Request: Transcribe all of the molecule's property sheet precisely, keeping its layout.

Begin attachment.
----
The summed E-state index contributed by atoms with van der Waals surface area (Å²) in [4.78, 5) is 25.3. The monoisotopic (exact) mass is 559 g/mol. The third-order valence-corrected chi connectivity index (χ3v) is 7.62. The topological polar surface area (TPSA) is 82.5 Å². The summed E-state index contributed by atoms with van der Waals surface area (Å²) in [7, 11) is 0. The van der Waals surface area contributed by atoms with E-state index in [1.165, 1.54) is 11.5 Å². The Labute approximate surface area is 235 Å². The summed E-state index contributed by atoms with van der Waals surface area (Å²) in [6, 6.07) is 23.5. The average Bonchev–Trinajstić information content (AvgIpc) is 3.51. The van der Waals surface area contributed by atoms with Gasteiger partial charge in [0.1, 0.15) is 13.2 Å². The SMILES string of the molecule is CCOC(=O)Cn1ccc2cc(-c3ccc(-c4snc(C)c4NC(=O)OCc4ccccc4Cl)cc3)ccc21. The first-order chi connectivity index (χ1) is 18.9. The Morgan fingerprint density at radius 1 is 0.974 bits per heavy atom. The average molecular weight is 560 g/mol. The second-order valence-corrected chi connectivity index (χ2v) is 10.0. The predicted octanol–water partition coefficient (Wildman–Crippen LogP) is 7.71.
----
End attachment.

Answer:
The summed E-state index contributed by atoms with van der Waals surface area (Å²) in [4.78, 5) is 25.3. The monoisotopic (exact) mass is 559 g/mol. The third-order valence-corrected chi connectivity index (χ3v) is 7.62. The topological polar surface area (TPSA) is 82.5 Å². The summed E-state index contributed by atoms with van der Waals surface area (Å²) in [7, 11) is 0. The van der Waals surface area contributed by atoms with E-state index in [1.165, 1.54) is 11.5 Å². The Labute approximate surface area is 235 Å². The summed E-state index contributed by atoms with van der Waals surface area (Å²) in [6, 6.07) is 23.5. The average Bonchev–Trinajstić information content (AvgIpc) is 3.51. The van der Waals surface area contributed by atoms with Gasteiger partial charge in [0.1, 0.15) is 13.2 Å². The SMILES string of the molecule is CCOC(=O)Cn1ccc2cc(-c3ccc(-c4snc(C)c4NC(=O)OCc4ccccc4Cl)cc3)ccc21. The first-order chi connectivity index (χ1) is 18.9. The Morgan fingerprint density at radius 1 is 0.974 bits per heavy atom. The average molecular weight is 560 g/mol. The second-order valence-corrected chi connectivity index (χ2v) is 10.0. The predicted octanol–water partition coefficient (Wildman–Crippen LogP) is 7.71.